But can this be really the sense of our Saviour's words i Can He mean to denounce war and destruction to the haman species? He whofe whole religion breathes nothing but peace, gentleness, kindness, and compassion, to every human being; who made charity or the love of man the great characteristic mark of his religion: who expressly forbade his disciples " to call down sire from heaven" on thofe who had insulted them; who in this very chapter commanded them " to be harmless as doves; and declared that he came not to destroy men's lives, but to save themf?" It is evidendy impossible that the author of such precepts and such prosessions could mean literally to spread rain and desolation over the earth. What then was his meaning? It was to obviate an error into which the apostles would be very apt to sall, and which proba

* Mitth x 34. 35, 36, f Matth. X. 16. Luk«ix.

"bly our Saviour saw rising in their minds. You tell 113 (they perhaps said within themselves,) you tell us that we shall be persecuted, tormented, and put to death, and that, even by those who are most nearly connected with us. But how is this possible? How can all this happen under your protection, under the reign of the Messiah, The Prince Of Peace, under whom we have always been given to expect tranquility, repofe, and happiness ? To this supposed reasoning our Saviour answers; You are mistaken in your idea of that peace, which I, your Messiah, am to give you. It is not immediate temporal peace, but peace in a spiritual sense, peace in your own minds, and peace with God. Ultimately indeed I shall establish peace in every sense of the word, and " shall make wars toto cease in all the world* but at present, and indeed for many years to come, I shall not bring peace but a sword upon earth. The promulgation of my religion will be productive of much dissension, cruelty, and persecution, not only to you, but to all those who for many ages afterwards shall preach the Gofpel in puritjrand truth. The true caufe of this will be the wickedness and the serocious passions of men; but the occasion and the pretence for it will be the holy religion which you are to promulgate. In this sense, and in this only, it is that I may be said to bring a sword upon earth; but they who really »bring it, are the open enemies or pretended friends of the Gofpel.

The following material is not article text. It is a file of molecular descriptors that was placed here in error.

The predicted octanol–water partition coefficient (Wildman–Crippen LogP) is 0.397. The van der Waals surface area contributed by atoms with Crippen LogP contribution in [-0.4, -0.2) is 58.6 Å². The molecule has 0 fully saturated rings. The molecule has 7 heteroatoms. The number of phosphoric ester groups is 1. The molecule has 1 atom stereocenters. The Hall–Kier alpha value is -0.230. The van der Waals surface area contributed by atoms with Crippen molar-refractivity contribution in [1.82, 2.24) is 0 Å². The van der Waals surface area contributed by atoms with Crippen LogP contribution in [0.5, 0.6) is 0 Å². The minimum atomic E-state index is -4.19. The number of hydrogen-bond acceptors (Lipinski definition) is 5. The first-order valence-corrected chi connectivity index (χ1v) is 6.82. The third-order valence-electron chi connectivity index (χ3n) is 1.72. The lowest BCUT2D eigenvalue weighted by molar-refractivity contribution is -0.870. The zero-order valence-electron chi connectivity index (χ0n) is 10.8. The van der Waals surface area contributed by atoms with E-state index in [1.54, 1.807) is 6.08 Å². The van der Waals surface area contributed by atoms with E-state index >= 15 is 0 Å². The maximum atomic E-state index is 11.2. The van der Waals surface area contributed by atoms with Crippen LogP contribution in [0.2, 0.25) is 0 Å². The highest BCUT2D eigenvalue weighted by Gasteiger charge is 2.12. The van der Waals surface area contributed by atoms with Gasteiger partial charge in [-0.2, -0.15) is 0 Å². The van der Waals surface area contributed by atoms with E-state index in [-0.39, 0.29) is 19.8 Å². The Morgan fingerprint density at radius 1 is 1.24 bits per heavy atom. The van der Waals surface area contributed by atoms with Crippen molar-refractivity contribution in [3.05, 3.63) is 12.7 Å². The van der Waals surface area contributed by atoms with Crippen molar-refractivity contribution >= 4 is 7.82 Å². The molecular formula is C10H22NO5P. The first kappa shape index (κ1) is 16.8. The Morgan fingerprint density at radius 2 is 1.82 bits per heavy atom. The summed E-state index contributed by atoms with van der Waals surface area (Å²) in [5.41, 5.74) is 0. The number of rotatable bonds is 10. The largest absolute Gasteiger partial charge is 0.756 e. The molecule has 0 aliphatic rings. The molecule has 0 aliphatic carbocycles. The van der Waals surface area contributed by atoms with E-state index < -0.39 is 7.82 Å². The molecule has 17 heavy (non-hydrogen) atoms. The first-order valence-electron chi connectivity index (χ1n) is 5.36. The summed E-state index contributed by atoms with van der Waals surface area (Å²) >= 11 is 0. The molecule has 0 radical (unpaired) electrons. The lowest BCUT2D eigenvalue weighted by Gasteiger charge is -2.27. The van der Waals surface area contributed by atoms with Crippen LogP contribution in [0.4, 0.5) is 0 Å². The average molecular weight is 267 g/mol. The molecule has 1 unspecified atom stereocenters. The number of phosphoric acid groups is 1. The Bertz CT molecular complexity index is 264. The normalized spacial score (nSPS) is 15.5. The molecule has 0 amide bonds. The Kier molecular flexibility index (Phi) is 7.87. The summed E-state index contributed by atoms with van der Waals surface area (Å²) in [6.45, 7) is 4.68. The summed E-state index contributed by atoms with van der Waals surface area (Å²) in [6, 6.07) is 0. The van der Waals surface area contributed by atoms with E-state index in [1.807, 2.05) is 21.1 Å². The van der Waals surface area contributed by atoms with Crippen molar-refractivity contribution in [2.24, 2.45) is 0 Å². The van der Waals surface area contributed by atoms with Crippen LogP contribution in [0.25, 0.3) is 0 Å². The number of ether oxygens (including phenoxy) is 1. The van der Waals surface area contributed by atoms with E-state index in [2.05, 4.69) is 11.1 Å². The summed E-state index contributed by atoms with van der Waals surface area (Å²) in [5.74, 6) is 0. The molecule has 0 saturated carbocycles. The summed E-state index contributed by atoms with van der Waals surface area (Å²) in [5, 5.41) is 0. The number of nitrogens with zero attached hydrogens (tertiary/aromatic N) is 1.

Still it is said by the adversaries of our saith, that however these words may be interpreted, the sact is, that Christians themselves have brought a sword, and a most destructive sword, upon earth: that they have persecuted one another with inconceivable rancor and sury; and that their dissensions have produced more bloodshed, misery, and desolation, among mankind, than all the other wars of contending nations put together.

To this I answer in the sirst place, that the charge as here stated is not true. It is not true that wars of leligion 'have been more frequent and more sanguinary than any

* Psalm xlvi. 9.